Sunday, April 04, 2010

From my cloudy crystal ball

Professor Juan Cole, too, notes "Pakistan Moves Further Towards Democracy". He is realistic:
Pakistan has a host of daunting problems, including high levels of corruption, the continued undue power of the military and of Inter-Services Intelligence, Taliban-driven political violence, and a legacy of support for terrorism in Kashmir and Afghanistan-- neither as yet entirely abandoned. High population growth rates, lack of land reform, and relatively low literacy and internet use all threaten to erode the impressive political achievements of the past 3 years. Even the new bill does not provide any parliamentary checks and balances on the power of the prime minister to appoint persons to high-level positions, and so is deeply flawed.

But there is some good news to be found in Pakistan's political development from time to time, and this weekend is one of those moments. Americans and Europeans should try a little humility, and find it in themselves to praise these positive accomplishments even if no Western troops set them in motion.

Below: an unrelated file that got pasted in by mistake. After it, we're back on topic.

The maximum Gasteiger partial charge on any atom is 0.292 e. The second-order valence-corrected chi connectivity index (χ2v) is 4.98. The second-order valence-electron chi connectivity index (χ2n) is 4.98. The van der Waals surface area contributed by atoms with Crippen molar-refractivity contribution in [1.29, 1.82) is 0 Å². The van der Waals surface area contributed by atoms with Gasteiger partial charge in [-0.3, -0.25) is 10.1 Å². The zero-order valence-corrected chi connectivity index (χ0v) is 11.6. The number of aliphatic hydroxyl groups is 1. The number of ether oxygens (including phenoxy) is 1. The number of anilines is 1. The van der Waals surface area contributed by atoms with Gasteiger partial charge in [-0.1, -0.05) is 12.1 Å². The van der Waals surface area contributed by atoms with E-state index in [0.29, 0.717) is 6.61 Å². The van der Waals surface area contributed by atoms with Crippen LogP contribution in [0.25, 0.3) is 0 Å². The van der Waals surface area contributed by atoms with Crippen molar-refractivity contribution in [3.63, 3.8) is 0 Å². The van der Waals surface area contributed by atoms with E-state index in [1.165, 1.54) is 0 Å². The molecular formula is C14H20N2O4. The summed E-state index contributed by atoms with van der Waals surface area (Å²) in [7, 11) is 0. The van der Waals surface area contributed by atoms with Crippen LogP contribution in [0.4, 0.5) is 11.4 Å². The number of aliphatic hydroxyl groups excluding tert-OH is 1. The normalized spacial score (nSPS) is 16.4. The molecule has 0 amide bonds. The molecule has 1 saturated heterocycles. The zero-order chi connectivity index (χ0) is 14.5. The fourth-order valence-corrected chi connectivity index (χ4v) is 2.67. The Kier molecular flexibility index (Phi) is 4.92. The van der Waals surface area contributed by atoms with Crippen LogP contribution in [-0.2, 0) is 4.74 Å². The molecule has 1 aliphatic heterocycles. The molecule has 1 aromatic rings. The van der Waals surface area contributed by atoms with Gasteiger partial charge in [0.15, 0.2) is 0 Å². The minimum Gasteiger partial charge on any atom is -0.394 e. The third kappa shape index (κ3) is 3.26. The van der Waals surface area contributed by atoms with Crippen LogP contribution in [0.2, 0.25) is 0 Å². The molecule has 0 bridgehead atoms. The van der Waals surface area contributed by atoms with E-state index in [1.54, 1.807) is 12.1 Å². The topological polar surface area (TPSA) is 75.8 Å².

In my opinion:

1. Peace on India's western front is possible only if one of two things happens:
(a) Pakistan disintegrates, or
(b) The Parliament is sovereign in Pakistan.

2. Neither condition is sufficient, however they are necessary.

3. Pakistan is limping in the direction of sovereignty of the Parliament. That creates some dangers that will have to be faced. The Army is not going to let go of its power and prerogatives easily. (Parliament is far from challenging the Army yet, but it just may get there in a few years.) The upcoming battle between Army and Parliament and ensuing crisis just may be played out with Army proxies in Mumbai, Delhi, Pune, etc.,. The Army will be seeking to create a situation where its supremacy cannot be questioned.

4. India will likely have to bear the cost of this upcoming confrontation.

PS: On the continued domination of Pakistan by the Armed Forces.